When there’s a market for a product but that product is hard to get, scammers will take advantage.
That’s what happened in recent cases in Florida and Tennessee, and there’s no reason to think the scam can’t migrate north to New Jersey.
In the Tennessee case, a homeowner who lives with chronic pain received a hopeful postcard in her mailbox, reports said.
The postcard promised relief.
It was from the “National Pain Relief Center of Amsterdam,” offering to make her part of its Marijuana Medical Pain Relief Critical Plan.
Desperate for help, the woman called the number and gave over her bank account information.
But shortly thereafter, she said, she had a bad feeling about the decision.
She took a closer look at the post card.
“It says it’s legal in 50 states. Well, it’s not legal in Tennessee,” the victim told a local news organization.
But by that time, it was too late. The con artists had emptied her bank account and even left her with an overdraft, she said.
Frighteningly, that homeowner seemed to be targeted. Her neighbors didn’t receive the same postcard, reports said, so perhaps someone who knew of the homeowner’s pain issues were looking for specific marks — people they knew were living with pain — for the scam.
Florida’s health department warned of a similar scam earlier this year.
It said businesses were offering free or reduced-cost access to medical marijuana and in some cases, said they were impersonating employees of the “Office of Compassionate Use” — the real Florida authority that handles medical marijuana in that state.
The con artists would call residents, saying they could help facilitate medical marijuana for them. All they needed was the patient’s Social Security number and credit card number.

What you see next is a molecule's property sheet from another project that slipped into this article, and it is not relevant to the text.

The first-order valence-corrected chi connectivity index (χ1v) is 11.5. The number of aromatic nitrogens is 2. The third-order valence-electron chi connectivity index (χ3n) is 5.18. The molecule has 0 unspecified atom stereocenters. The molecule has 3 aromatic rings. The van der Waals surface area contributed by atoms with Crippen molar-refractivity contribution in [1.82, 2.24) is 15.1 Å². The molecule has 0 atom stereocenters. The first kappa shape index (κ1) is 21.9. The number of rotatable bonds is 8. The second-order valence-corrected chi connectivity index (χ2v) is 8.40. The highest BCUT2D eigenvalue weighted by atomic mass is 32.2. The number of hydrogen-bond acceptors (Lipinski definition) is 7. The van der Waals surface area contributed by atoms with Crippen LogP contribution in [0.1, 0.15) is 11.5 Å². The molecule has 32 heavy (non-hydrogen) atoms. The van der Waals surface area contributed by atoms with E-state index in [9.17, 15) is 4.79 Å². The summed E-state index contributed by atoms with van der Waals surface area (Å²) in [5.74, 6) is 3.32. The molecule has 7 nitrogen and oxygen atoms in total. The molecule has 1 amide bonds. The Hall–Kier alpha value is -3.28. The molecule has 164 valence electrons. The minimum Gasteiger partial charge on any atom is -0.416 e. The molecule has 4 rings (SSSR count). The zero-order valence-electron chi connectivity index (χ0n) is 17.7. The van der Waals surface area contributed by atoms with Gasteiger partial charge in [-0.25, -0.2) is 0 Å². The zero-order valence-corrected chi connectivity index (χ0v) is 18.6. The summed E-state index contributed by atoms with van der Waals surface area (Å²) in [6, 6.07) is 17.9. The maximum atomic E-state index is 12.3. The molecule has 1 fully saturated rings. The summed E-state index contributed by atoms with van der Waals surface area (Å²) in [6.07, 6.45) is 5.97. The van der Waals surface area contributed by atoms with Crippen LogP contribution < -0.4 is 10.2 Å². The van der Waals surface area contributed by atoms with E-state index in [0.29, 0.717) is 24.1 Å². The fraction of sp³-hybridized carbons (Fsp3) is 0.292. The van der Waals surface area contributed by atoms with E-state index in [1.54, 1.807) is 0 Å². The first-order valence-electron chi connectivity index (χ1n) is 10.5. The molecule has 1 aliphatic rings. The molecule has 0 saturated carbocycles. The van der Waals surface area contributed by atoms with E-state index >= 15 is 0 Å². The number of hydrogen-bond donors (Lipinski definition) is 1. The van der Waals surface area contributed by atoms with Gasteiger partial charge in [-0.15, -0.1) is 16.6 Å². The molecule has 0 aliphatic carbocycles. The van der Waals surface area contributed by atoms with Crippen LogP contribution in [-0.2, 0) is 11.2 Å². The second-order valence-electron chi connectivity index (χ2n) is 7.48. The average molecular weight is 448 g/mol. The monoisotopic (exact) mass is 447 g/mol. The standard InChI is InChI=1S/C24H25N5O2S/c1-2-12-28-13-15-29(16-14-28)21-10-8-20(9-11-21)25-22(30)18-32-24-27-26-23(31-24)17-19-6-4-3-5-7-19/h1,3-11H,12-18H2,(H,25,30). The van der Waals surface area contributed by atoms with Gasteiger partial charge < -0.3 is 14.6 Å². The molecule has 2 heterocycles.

We want New Jerseyans to be on guard for similar offers.
New Jersey’s eight-year-old medical marijuana law allows patients with pain, muscle spasms, post traumatic stress disorder and other illnesses to use marijuana for relief as recommended by their doctors.
The state’s health department says there are now more than 15,000 patients registered for the program.
Nearly 5,000 more patients signed on in 2016, more than doubling the previous year’s enrollment.
Earlier this year, dozens of patients who want to see the program expand to include more conditions testified before a state medical advisory panel. We’re still waiting for that decision.
With ongoing complaints about the system, there are still people — people who are normally law-abiding citizens — who are willing to risk arrest and choose to buy their product on the street instead.
One state legislator even said it was easier for his mother to get highly-addictive opiods than it was to join the medical marijuana program.
“My mother can get 120 opioids at the drop of a hat because she has multiple sclerosis, but to try to get marijuana it’s such rigamarole, she won’t do it,” Sen. Nicholas Scutari (D-Union) said in June. “It’s so much easier to get this narcotic, but she can’t get the marijuana that would probably benefit her under the bill I passed seven years ago. With all the hurdles we have put up, my mother can’t get it.”
If you’re staying up on the status of medical marijuana in the state, don’t miss last month’s big development. An appellate court said the state has the authority to reschedule cannibus — no longer classifying it as one of the most dangerous drugs — because the state has a medical marijuana law.
And read this story to learn more about the state’s sixth and final dispensary’s plan to open.